2. Blankets. Again, this amount largely depends on how much your child vomits, and you can always send someone to the store for more items if you discover you need more after the baby’s birth, but you should have about a half dozen receiving blankets and about 2 heavier baby blankets like small quilts. If your baby is sleeping in a cosleeper or another sleeping area that isn’t your bed, you’ll need about 4 fitted sheets. I also prefer cotton for bedding because it breathes, and I am head over heals in love with Aiden and Anais cotton gauze blankets. Target now carries 4 packs of similar quality blankets for half the price.

3. Diapering accessories. I don’t care if you put your kid in brand new $22 cloth diapers, biodegradable organic disposables or cheap diapers from Walmart, you will need a LOT. Cloth diaper estimates vary greatly depending on the age of your baby and how often you wash, and I feel more comfortable urging parents to do that investigation on a separate cloth diapering site. We washed every day and had two dozen newborn diapers. If you’re cloth diapering, you’ll also want to consider getting a diaper sprayer, a wet sack, and even a separate wet bag for travel. For wipes I used baby wash clothes from the dollar store and put them in a jar with Dr. Bronners baby liquid castile and water. I’ve also used disposables and organic wipes, and good deals are available on Amazon and at Babies R Us. Emily’s diaper cream claims to be cloth diaper friendly but I wouldn’t risk it, and though it’s superior, it’s also pricey, so if you’re not worried about gluten, I recommend Burt’s Bees. Sometimes corn starch is also helpful, but I’ve yet to use it with any success.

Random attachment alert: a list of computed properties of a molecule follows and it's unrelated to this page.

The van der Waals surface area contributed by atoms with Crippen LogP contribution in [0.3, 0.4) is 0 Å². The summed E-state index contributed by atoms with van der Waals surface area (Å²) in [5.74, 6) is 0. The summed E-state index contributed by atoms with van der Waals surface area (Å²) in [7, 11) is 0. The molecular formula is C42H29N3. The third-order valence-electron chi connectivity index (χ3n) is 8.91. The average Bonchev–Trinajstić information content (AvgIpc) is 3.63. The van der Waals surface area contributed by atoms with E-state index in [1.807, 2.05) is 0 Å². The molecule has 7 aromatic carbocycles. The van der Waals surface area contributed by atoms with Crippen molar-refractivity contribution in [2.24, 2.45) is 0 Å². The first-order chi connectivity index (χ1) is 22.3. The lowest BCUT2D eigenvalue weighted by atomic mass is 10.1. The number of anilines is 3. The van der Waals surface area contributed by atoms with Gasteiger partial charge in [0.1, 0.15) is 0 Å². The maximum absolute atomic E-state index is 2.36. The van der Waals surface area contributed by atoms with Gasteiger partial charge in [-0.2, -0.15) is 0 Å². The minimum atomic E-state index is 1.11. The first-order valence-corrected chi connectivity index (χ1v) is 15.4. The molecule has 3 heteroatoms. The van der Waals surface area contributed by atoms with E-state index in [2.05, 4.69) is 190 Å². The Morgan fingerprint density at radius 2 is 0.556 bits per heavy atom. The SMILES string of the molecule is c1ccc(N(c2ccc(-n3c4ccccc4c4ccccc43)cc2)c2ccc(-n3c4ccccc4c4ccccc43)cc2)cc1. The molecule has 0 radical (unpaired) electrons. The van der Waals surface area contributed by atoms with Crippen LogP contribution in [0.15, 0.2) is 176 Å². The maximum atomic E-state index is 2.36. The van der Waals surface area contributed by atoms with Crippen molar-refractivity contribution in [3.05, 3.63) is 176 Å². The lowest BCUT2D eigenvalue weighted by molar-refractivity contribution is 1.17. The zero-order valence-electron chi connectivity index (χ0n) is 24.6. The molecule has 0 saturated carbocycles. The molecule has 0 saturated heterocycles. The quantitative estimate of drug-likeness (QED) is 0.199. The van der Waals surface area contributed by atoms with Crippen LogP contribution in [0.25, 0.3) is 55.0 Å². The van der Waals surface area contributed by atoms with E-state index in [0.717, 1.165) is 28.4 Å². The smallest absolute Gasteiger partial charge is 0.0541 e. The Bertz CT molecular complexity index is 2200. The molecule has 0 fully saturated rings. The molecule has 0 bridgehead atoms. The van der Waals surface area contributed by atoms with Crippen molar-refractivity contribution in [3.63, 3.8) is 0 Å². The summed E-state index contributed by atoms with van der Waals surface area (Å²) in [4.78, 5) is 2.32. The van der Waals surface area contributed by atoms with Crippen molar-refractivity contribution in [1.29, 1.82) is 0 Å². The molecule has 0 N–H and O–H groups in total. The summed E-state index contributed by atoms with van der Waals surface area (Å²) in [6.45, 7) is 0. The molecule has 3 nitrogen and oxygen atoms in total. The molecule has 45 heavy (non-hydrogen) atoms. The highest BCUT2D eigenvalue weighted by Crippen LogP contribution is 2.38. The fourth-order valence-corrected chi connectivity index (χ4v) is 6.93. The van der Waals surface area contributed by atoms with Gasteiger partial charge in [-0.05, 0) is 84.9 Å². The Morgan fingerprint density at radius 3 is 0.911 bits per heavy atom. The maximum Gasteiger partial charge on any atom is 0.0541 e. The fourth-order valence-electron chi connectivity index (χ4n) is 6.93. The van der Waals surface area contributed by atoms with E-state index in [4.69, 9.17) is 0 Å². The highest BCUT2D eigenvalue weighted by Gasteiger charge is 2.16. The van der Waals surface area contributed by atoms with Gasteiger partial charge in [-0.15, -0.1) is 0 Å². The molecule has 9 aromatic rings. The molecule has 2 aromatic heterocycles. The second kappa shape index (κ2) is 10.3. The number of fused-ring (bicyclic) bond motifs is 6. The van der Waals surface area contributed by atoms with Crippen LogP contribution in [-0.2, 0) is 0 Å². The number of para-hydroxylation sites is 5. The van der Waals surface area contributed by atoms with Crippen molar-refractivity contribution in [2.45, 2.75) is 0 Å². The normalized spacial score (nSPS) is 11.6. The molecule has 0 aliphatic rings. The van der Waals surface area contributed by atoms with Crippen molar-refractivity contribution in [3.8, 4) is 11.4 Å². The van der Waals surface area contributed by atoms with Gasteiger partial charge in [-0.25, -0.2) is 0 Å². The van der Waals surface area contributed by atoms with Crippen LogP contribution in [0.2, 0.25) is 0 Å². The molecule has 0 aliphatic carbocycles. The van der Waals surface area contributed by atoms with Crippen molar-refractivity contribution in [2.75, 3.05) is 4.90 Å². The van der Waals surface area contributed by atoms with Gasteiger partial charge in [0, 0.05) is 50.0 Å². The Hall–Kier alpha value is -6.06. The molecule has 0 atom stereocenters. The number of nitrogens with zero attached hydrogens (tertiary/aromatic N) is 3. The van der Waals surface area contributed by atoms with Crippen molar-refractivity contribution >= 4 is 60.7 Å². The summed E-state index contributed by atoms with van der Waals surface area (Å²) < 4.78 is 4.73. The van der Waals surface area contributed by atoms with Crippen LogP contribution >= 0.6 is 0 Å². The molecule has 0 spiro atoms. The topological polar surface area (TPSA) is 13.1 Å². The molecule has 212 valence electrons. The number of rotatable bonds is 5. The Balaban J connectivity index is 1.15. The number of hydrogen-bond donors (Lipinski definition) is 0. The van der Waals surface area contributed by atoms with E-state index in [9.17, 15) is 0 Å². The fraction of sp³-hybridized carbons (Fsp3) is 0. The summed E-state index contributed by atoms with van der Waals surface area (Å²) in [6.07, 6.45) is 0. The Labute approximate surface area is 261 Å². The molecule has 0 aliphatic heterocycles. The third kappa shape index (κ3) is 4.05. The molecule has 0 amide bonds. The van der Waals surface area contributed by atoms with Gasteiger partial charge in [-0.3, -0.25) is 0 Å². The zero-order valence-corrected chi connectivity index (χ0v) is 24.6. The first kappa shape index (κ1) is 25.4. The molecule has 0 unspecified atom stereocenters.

4. Some gear. This will also depend on your location, but what I’ve found helpful is a stroller system (the infant carseat that snaps onto a folding stroller), two types of baby carriers (a woven wrap for long carries, and a soft structured carrier, a Mei Tai, for quick jaunts into the store- or a REALLY good carrier like an Ergo), a playyard for when baby starts to crawl out of the cosleeper, the cosleeper (or crib), and a bumbo. This seems like a lot, but they all serve their purpose. Babywearing mom’s DO use their strollers- sometimes we don’t want to wake up a sleeping traveling baby, or sometimes we want a break. I have found the woven wrap extremely helpful for when baby is sick or fussy, and when I want to do housework without the little one under foot. I also have been saved by a dreaded baby swing, which I have a very conflicted relationship with, and I don’t usually recommend it. Some mother’s swear by them, others wouldn’t ever indulge. I’m a single mother 4 days out of the week, so the baby swing has saved everyone many tears. I also own a bumbo so baby can practice baby lead weaning in a child appropriate seat. I don’t believe in high chairs because I think it’s lunacy to put a baby 3-4 feet in the air in a tiny tower chair and expect them to be safe. The closer your baby is to the floor, the safer they are, but you still need to supervise your baby in a bumbo so they don’t smack their head going backwards. Also, a night light is very helpful for late night changes. By now you’ve noticed a substantial lack of baby gear at our house and that is intentional- baby gear is bad for babies’ development AND their bodies. Instead, childproof your home with outlet plugs, baby gates if necessary, bolt your furniture down, and use doorhandle guards or locks. A freeroaming baby is an independent one. If you’re minimalist, there is little baby can get into.